Young couples tend to have lofty goals and big dreams, and then life gets in the way. There isn’t always time to do some of the things you thought you would. I suppose that is often because the dreams of your children come first, and you always think that you will do those other things later on…when the kids are grown up. Of course, then the grandchildren come on the scene. Before you know it, the plans and dreams you had are so far from your mind that you barely think about them anymore. I suppose you could think of them with regret then, but I don’t think most of us do, because there is always the promise of the future. As long as we are alive, we have the option to dream new dreams, or fulfill the old ones. Life is filled with possibilities, even if some of them seem to be out of reach for now. With the promise of the future comes the reality that the possibilities are endless, if we don’t give up, or change our minds.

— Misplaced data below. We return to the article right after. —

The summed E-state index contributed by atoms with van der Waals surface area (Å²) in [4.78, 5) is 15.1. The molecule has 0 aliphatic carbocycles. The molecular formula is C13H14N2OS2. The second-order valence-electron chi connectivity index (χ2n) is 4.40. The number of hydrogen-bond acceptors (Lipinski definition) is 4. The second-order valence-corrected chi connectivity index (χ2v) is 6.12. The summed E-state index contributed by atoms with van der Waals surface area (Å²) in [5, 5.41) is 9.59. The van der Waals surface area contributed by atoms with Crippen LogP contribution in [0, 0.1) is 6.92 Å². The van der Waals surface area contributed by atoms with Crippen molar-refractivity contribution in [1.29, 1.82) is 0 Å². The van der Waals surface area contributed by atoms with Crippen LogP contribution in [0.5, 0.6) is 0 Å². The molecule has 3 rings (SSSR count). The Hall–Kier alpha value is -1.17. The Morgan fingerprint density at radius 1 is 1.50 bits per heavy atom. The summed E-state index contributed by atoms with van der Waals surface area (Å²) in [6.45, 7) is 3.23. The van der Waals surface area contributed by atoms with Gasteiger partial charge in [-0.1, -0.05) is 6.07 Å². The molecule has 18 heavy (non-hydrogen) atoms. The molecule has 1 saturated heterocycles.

Most people remember little about their early years, but sometimes something happens that causes you to keep it in your memory all your life. Often these early memories are from traumatic or perceived traumatic events. Such is the case with me.
I was 2 years old when my family moved from Superior, Wisconsin to Casper, Wyoming. On our way, we camped out. Unlike today, people camping out might get to know their “camping neighbors” and even know their names. Such was the case with our family when we met the Sims family.
They were such nice people, and they were moving too. They had two children, but they were older than my sister and me. Our families had a very nice evening, and the next morning we left the campground and went on our way. It wasn’t until we had gone many miles that I would realize that I left my doll at the campground. I was devastated. I mean she was my baby!